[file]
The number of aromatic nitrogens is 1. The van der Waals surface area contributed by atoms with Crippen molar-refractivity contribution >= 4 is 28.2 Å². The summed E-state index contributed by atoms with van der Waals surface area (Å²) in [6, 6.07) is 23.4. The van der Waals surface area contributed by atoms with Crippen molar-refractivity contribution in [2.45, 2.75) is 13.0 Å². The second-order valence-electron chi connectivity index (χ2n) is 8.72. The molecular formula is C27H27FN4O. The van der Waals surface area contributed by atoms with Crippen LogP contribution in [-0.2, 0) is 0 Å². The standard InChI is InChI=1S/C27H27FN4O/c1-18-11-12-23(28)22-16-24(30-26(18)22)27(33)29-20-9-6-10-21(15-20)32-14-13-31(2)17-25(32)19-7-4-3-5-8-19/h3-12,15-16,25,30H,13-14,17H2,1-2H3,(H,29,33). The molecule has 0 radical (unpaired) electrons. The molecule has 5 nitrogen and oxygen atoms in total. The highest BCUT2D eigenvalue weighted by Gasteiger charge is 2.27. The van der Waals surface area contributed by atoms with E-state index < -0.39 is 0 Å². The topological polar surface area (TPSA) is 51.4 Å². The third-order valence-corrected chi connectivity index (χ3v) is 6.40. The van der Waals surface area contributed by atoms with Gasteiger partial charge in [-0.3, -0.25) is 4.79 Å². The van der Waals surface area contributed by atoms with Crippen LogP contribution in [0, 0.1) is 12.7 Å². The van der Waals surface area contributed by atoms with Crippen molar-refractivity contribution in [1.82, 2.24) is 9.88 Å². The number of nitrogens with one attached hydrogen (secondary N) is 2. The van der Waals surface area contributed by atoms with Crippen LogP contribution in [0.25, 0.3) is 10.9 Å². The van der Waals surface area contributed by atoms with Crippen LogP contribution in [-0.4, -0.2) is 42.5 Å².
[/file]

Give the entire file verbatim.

The number of aromatic nitrogens is 1. The van der Waals surface area contributed by atoms with Crippen molar-refractivity contribution >= 4 is 28.2 Å². The summed E-state index contributed by atoms with van der Waals surface area (Å²) in [6, 6.07) is 23.4. The van der Waals surface area contributed by atoms with Crippen molar-refractivity contribution in [2.45, 2.75) is 13.0 Å². The second-order valence-electron chi connectivity index (χ2n) is 8.72. The molecular formula is C27H27FN4O. The van der Waals surface area contributed by atoms with Crippen LogP contribution in [-0.2, 0) is 0 Å². The standard InChI is InChI=1S/C27H27FN4O/c1-18-11-12-23(28)22-16-24(30-26(18)22)27(33)29-20-9-6-10-21(15-20)32-14-13-31(2)17-25(32)19-7-4-3-5-8-19/h3-12,15-16,25,30H,13-14,17H2,1-2H3,(H,29,33). The molecule has 0 radical (unpaired) electrons. The molecule has 5 nitrogen and oxygen atoms in total. The highest BCUT2D eigenvalue weighted by Gasteiger charge is 2.27. The van der Waals surface area contributed by atoms with E-state index < -0.39 is 0 Å². The topological polar surface area (TPSA) is 51.4 Å². The third-order valence-corrected chi connectivity index (χ3v) is 6.40. The van der Waals surface area contributed by atoms with Gasteiger partial charge in [-0.3, -0.25) is 4.79 Å². The van der Waals surface area contributed by atoms with Crippen LogP contribution in [0, 0.1) is 12.7 Å². The van der Waals surface area contributed by atoms with Crippen molar-refractivity contribution in [1.82, 2.24) is 9.88 Å². The number of nitrogens with one attached hydrogen (secondary N) is 2. The van der Waals surface area contributed by atoms with Crippen LogP contribution in [0.25, 0.3) is 10.9 Å². The van der Waals surface area contributed by atoms with Crippen LogP contribution in [-0.4, -0.2) is 42.5 Å².